Studies examining Lombard speech have found that intelligibility often increases due to acoustic changes such as elevated intensity, increased F0 and F0 range, and elongated sonorous segments. By previously studying the production of the eight lexical tones in Northern Vietnamese in noise, we have also observed that all tones experienced differing degrees of the Lombard effect. For instance, tone B2 (mid-falling with creakiness) showed resistance to increased glottal regularity, while tone C2 (mid-rising with creakiness) exhibited a greater convergence towards regular phonation. The current study conducted a perception experiment to investigate to what extent those acoustic adaptations due to hyper-articulation impact listeners' perception of tonal identity. Native Vietnamese listeners identified the tones produced in quiet or in noise of 78 or 90 dB SPL by a male and a female speaker. The results show that the creaky tones B2 and C2 had the lowest identification accuracy while the rising modal tone B1 received the highest. Tone C2 in particular was most likely to be identified as the high tones A1 or B1 when originally uttered in noise. The findings call into question whether hyper-articulation always leads to better speech intelligibility, especially for tonal languages.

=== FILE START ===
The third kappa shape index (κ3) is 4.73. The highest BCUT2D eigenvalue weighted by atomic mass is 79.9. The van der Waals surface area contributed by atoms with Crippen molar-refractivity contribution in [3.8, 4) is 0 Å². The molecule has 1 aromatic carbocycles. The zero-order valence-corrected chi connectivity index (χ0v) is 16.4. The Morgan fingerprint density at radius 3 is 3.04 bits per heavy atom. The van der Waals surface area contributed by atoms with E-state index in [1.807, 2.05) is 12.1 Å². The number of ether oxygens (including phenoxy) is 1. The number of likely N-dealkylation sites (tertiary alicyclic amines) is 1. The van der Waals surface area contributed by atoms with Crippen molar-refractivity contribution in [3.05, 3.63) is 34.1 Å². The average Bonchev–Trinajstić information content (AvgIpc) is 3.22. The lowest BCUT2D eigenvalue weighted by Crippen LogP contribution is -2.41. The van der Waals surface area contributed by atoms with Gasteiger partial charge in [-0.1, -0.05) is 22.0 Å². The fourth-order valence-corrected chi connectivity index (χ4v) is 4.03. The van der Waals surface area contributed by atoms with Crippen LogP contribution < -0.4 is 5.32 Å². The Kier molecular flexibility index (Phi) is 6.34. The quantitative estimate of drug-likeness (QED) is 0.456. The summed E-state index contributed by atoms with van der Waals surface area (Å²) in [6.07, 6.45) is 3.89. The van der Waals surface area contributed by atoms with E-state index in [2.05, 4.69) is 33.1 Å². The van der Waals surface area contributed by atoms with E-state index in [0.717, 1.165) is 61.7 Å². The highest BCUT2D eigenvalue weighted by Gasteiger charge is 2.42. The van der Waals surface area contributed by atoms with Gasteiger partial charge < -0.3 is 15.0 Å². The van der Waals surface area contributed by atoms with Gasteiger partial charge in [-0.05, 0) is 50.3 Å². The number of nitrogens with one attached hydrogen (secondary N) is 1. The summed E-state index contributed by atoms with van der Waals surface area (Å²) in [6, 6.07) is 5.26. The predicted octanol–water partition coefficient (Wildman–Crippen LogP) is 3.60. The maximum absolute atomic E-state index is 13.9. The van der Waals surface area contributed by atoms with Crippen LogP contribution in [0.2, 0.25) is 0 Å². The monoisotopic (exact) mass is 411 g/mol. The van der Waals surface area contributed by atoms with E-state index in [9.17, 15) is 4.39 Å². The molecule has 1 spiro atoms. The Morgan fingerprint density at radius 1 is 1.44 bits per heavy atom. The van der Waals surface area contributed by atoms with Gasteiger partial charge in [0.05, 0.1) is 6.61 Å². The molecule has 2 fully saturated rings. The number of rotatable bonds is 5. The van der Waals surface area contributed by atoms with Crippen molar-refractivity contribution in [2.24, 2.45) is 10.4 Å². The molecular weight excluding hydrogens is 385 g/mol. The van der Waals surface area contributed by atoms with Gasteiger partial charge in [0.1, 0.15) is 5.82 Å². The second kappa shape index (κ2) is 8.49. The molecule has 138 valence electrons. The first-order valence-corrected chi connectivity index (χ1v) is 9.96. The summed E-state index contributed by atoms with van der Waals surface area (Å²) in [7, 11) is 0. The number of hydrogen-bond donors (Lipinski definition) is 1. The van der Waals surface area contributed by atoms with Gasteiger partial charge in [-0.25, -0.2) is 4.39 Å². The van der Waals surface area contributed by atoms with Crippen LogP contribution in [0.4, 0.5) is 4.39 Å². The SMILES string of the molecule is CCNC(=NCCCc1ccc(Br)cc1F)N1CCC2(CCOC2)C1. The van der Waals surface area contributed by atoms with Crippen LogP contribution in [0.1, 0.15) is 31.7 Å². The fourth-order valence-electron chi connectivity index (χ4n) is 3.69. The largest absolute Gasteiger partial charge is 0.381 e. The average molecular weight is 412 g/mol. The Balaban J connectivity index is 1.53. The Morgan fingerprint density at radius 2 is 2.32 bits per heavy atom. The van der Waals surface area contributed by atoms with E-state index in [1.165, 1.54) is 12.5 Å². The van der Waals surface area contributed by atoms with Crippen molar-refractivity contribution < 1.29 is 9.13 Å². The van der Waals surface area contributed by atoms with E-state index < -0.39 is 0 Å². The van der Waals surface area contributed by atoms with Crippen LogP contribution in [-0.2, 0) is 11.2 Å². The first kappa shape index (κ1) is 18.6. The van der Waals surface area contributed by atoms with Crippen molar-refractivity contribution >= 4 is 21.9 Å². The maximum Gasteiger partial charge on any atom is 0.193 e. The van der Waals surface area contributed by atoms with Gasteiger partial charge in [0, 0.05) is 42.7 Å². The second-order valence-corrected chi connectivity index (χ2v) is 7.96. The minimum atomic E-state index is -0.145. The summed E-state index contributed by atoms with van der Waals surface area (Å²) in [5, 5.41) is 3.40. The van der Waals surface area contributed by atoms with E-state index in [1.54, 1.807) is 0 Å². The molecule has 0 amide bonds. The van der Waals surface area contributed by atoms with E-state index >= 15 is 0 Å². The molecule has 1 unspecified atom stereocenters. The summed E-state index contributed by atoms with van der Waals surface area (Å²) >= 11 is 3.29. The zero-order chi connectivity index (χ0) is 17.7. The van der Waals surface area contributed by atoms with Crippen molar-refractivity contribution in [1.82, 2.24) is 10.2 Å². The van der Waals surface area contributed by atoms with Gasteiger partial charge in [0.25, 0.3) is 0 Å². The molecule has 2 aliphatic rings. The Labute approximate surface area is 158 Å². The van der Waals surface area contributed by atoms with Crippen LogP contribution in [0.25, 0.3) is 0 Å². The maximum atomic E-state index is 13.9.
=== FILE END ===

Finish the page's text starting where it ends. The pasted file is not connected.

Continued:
|Original language||English (US)|
|State||Published - 2023|
|Event||184th Meeting of the Acoustical Society of America, ASA 2023 - |
Duration: May 8 2023 → May 12 2023
|Conference||184th Meeting of the Acoustical Society of America, ASA 2023|
|Period||5/8/23 → 5/12/23|